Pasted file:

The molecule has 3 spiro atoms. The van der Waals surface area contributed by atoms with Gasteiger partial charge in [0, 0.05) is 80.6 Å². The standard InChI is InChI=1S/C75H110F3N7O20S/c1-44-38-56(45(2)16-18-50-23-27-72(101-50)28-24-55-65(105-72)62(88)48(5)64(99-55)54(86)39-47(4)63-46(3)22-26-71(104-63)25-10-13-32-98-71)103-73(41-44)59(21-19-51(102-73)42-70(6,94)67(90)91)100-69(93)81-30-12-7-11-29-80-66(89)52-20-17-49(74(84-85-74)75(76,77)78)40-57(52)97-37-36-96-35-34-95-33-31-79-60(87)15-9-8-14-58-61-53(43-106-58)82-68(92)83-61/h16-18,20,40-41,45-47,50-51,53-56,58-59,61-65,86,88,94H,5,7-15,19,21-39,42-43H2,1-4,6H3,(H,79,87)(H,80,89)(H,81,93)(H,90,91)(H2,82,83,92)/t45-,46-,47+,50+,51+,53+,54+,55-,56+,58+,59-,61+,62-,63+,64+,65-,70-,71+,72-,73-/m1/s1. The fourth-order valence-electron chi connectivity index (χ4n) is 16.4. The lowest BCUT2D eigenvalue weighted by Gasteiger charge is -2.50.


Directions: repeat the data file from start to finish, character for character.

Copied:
The molecule has 3 spiro atoms. The van der Waals surface area contributed by atoms with Gasteiger partial charge in [0, 0.05) is 80.6 Å². The standard InChI is InChI=1S/C75H110F3N7O20S/c1-44-38-56(45(2)16-18-50-23-27-72(101-50)28-24-55-65(105-72)62(88)48(5)64(99-55)54(86)39-47(4)63-46(3)22-26-71(104-63)25-10-13-32-98-71)103-73(41-44)59(21-19-51(102-73)42-70(6,94)67(90)91)100-69(93)81-30-12-7-11-29-80-66(89)52-20-17-49(74(84-85-74)75(76,77)78)40-57(52)97-37-36-96-35-34-95-33-31-79-60(87)15-9-8-14-58-61-53(43-106-58)82-68(92)83-61/h16-18,20,40-41,45-47,50-51,53-56,58-59,61-65,86,88,94H,5,7-15,19,21-39,42-43H2,1-4,6H3,(H,79,87)(H,80,89)(H,81,93)(H,90,91)(H2,82,83,92)/t45-,46-,47+,50+,51+,53+,54+,55-,56+,58+,59-,61+,62-,63+,64+,65-,70-,71+,72-,73-/m1/s1. The fourth-order valence-electron chi connectivity index (χ4n) is 16.4. The lowest BCUT2D eigenvalue weighted by Gasteiger charge is -2.50.